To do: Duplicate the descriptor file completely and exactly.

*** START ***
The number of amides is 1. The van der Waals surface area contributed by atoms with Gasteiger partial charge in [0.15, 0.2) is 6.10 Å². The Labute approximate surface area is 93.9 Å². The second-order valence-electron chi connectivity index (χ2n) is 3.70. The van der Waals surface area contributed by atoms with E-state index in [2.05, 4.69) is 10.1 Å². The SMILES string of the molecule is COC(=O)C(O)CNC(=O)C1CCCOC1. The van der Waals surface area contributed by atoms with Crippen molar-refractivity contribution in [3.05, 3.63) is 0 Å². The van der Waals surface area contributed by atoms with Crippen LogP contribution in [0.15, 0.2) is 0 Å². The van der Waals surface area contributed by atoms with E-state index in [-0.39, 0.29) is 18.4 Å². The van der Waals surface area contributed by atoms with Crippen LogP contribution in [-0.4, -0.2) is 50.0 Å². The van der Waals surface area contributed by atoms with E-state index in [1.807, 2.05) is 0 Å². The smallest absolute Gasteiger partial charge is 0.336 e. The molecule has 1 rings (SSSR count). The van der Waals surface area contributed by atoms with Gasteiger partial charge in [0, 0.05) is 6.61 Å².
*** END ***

The number of amides is 1. The van der Waals surface area contributed by atoms with Gasteiger partial charge in [0.15, 0.2) is 6.10 Å². The Labute approximate surface area is 93.9 Å². The second-order valence-electron chi connectivity index (χ2n) is 3.70. The van der Waals surface area contributed by atoms with E-state index in [2.05, 4.69) is 10.1 Å². The SMILES string of the molecule is COC(=O)C(O)CNC(=O)C1CCCOC1. The van der Waals surface area contributed by atoms with Crippen molar-refractivity contribution in [3.05, 3.63) is 0 Å². The van der Waals surface area contributed by atoms with Crippen LogP contribution in [0.15, 0.2) is 0 Å². The van der Waals surface area contributed by atoms with E-state index in [-0.39, 0.29) is 18.4 Å². The van der Waals surface area contributed by atoms with Crippen LogP contribution in [-0.4, -0.2) is 50.0 Å². The van der Waals surface area contributed by atoms with E-state index in [1.807, 2.05) is 0 Å². The smallest absolute Gasteiger partial charge is 0.336 e. The molecule has 1 rings (SSSR count). The van der Waals surface area contributed by atoms with Gasteiger partial charge in [0, 0.05) is 6.61 Å².